Synopses & Reviews
Two hundred miles northeast of Bombay exist these exquisite caves with Buddhist paintings and sculptures ranging in date from the second century BC to the sixth century AD. A potent and beautiful symbol of India's rich artistic past and a major treasury of Buddhist art.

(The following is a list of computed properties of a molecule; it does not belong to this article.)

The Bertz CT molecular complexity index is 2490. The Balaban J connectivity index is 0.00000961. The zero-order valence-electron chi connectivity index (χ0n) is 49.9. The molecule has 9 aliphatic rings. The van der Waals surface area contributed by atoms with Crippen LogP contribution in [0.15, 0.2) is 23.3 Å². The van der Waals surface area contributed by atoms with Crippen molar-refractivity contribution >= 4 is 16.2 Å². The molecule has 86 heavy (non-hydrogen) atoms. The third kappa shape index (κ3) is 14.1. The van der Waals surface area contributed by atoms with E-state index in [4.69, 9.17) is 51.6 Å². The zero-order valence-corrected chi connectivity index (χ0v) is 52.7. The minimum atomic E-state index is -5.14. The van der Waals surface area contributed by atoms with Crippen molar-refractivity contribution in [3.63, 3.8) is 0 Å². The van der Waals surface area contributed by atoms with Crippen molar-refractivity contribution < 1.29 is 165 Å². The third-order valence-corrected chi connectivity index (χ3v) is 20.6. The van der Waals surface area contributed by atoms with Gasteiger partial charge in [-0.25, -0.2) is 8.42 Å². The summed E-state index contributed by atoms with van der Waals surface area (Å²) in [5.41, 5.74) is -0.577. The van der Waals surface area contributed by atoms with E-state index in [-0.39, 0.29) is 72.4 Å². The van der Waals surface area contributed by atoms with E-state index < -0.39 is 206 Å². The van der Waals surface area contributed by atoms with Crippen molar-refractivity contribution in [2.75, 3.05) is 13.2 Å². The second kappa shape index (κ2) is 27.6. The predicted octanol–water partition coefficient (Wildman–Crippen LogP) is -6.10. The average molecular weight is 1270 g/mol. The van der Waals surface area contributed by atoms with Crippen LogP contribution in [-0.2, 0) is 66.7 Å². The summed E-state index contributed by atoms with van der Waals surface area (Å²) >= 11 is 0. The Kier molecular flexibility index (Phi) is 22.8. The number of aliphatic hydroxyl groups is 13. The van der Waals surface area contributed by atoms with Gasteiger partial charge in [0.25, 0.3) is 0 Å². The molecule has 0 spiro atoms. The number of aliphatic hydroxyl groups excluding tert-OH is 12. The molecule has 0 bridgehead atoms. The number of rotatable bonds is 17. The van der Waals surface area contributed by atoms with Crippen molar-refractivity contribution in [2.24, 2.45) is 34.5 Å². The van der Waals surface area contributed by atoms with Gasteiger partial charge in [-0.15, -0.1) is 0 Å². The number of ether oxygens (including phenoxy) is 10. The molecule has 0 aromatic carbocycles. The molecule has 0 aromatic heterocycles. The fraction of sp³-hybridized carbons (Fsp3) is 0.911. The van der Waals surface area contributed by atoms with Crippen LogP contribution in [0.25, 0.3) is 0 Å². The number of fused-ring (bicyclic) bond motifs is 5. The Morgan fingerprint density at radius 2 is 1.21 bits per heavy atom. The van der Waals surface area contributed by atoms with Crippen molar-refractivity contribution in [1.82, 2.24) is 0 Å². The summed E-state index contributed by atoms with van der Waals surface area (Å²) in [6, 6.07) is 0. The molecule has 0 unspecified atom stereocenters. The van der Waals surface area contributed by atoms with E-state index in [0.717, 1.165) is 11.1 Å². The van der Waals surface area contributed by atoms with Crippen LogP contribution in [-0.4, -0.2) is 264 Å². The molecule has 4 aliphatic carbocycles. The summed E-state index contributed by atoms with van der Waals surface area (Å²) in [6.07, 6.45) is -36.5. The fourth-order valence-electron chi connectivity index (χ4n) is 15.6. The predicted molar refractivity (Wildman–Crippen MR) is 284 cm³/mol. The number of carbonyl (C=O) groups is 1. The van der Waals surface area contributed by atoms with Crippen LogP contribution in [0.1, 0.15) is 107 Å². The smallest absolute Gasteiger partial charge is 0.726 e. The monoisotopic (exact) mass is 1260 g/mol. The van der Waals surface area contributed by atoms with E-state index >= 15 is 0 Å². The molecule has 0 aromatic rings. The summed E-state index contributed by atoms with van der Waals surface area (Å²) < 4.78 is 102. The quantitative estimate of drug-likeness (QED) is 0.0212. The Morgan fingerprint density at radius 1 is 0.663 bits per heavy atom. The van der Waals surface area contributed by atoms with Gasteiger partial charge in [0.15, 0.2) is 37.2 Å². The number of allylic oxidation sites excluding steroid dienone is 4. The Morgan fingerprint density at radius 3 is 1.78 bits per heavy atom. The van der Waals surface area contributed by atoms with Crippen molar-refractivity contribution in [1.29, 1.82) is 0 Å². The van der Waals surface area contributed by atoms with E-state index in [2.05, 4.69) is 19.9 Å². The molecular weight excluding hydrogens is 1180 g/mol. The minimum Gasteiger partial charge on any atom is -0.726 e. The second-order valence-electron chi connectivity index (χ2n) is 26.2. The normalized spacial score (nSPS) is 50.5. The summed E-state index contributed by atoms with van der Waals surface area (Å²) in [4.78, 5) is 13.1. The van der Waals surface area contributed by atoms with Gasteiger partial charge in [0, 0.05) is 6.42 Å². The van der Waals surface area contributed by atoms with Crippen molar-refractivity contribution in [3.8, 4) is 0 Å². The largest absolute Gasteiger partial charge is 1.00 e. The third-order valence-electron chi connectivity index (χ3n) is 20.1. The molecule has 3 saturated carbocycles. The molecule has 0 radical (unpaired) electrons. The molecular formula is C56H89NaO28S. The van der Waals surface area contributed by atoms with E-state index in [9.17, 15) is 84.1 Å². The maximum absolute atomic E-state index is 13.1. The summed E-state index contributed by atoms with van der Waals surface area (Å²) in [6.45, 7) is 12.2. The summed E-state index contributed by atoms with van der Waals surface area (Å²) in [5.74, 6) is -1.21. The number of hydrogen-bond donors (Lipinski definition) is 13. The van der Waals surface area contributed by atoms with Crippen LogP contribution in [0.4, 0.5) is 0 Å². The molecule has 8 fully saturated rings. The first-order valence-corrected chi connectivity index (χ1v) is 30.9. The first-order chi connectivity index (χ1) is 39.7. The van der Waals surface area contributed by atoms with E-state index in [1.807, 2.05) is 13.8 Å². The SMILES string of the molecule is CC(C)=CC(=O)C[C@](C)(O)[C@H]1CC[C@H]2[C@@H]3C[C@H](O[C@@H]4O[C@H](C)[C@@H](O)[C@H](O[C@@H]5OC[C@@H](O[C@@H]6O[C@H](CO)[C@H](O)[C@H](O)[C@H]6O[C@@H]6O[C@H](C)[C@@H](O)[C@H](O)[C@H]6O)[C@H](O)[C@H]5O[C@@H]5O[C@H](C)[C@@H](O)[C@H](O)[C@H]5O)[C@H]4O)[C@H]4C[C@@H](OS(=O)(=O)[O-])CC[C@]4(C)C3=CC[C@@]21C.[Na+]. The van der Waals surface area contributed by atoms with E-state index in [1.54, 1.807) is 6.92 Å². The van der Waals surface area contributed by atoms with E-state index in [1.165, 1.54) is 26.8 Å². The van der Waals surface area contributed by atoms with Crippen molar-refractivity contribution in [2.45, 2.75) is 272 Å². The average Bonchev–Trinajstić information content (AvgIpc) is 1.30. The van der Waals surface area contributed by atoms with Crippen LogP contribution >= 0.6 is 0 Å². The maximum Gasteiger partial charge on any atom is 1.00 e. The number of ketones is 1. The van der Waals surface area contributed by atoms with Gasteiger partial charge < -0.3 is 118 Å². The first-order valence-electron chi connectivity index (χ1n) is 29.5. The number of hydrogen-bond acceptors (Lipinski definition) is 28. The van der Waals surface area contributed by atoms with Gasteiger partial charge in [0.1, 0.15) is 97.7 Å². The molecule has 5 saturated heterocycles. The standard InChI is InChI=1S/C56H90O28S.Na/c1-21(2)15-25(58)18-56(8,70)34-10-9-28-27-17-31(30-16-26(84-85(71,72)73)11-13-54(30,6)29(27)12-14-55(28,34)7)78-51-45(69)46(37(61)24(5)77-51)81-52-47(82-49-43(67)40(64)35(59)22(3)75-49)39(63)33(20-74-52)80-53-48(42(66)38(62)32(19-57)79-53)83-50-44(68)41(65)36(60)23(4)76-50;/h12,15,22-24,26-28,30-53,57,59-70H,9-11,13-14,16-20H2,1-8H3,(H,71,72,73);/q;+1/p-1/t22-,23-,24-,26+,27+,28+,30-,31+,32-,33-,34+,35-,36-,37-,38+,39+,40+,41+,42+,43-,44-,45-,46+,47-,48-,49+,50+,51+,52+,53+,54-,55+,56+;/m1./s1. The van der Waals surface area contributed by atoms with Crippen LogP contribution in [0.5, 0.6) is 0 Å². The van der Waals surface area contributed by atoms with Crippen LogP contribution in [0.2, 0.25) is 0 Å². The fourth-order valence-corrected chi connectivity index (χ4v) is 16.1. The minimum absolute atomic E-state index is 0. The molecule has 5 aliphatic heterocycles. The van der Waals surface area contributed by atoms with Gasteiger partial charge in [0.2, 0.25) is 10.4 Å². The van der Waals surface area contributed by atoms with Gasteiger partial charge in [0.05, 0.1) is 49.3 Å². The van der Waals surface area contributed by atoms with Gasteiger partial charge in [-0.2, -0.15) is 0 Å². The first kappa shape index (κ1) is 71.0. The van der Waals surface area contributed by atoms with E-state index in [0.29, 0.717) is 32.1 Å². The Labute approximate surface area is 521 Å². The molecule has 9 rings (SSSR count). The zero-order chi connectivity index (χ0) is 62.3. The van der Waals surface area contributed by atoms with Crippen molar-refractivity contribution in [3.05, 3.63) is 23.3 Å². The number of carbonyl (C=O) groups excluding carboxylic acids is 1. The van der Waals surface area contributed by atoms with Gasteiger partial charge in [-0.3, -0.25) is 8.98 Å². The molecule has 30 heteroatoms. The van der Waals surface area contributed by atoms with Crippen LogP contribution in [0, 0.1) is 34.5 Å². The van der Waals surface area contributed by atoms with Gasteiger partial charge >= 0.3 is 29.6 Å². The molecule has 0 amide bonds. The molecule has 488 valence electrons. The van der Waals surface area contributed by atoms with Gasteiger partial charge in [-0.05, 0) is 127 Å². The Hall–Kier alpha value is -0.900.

In 1819, a group of British soldiers on a hunting expedition chanced upon the Ajanta caves some 200 miles north east of Bombay. Ranging in date from the second century BC the sixth century AD, the exquisite Buddhist paintings and sculptures found there new rank among the world's most important cultural treasures. The murals were created using only the glow of lamps and candles quite unlike the harsh light employed in modern professional photography. For this book, Benoy K. Behl has used long exposures that pick up natural ambient light, capturing the art for the first time in all its glory and luminosity. The early followers of the Buddha created an isolated haven where they could meditate in peace. Stonecutters carved out massive caves decorated with lithe and graceful figures, fashioning beams and rafters from the rock in imitation of wooden buildings. Painters worked on exquisite murals that depict scenes of princely processions, ladies with their handmaidens, bejeweled animals, ascetics in monasteries, fantastic birds and beasts all demonstrating a startling degree of sophistication. Ajanta provides virtually the only evidence remaining of painting styles that first developed in India and then traveled with the spread of Buddhism into the Himalayan region, across Central Asia into China, and from there to Japan and Korea.